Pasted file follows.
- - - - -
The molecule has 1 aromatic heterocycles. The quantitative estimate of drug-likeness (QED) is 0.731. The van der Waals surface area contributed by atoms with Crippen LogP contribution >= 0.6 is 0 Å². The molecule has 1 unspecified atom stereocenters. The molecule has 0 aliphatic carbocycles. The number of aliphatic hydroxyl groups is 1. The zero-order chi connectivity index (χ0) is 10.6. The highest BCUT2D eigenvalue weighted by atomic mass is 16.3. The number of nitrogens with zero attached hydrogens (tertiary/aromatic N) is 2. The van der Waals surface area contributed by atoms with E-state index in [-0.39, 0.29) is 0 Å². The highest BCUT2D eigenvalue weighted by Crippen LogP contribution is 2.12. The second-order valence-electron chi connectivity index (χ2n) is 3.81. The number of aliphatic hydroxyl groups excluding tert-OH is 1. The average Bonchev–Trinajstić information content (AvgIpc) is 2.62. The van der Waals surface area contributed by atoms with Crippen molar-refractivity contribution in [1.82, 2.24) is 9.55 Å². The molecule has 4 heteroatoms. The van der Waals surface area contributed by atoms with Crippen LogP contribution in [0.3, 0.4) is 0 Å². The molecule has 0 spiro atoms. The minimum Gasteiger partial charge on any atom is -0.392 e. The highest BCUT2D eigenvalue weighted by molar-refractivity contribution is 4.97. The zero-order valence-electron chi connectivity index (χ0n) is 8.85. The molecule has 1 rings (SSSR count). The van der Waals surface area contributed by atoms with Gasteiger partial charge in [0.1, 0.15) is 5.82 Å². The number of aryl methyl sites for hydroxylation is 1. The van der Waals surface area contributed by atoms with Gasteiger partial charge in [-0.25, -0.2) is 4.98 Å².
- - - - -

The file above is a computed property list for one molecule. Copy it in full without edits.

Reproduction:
The molecule has 1 aromatic heterocycles. The quantitative estimate of drug-likeness (QED) is 0.731. The van der Waals surface area contributed by atoms with Crippen LogP contribution >= 0.6 is 0 Å². The molecule has 1 unspecified atom stereocenters. The molecule has 0 aliphatic carbocycles. The number of aliphatic hydroxyl groups is 1. The zero-order chi connectivity index (χ0) is 10.6. The highest BCUT2D eigenvalue weighted by atomic mass is 16.3. The number of nitrogens with zero attached hydrogens (tertiary/aromatic N) is 2. The van der Waals surface area contributed by atoms with E-state index in [-0.39, 0.29) is 0 Å². The highest BCUT2D eigenvalue weighted by Crippen LogP contribution is 2.12. The second-order valence-electron chi connectivity index (χ2n) is 3.81. The number of aliphatic hydroxyl groups excluding tert-OH is 1. The average Bonchev–Trinajstić information content (AvgIpc) is 2.62. The van der Waals surface area contributed by atoms with Crippen molar-refractivity contribution in [1.82, 2.24) is 9.55 Å². The molecule has 4 heteroatoms. The van der Waals surface area contributed by atoms with Crippen LogP contribution in [0.3, 0.4) is 0 Å². The molecule has 0 spiro atoms. The minimum Gasteiger partial charge on any atom is -0.392 e. The highest BCUT2D eigenvalue weighted by molar-refractivity contribution is 4.97. The zero-order valence-electron chi connectivity index (χ0n) is 8.85. The molecule has 1 rings (SSSR count). The van der Waals surface area contributed by atoms with Gasteiger partial charge in [0.1, 0.15) is 5.82 Å². The number of aryl methyl sites for hydroxylation is 1. The van der Waals surface area contributed by atoms with Gasteiger partial charge in [-0.25, -0.2) is 4.98 Å².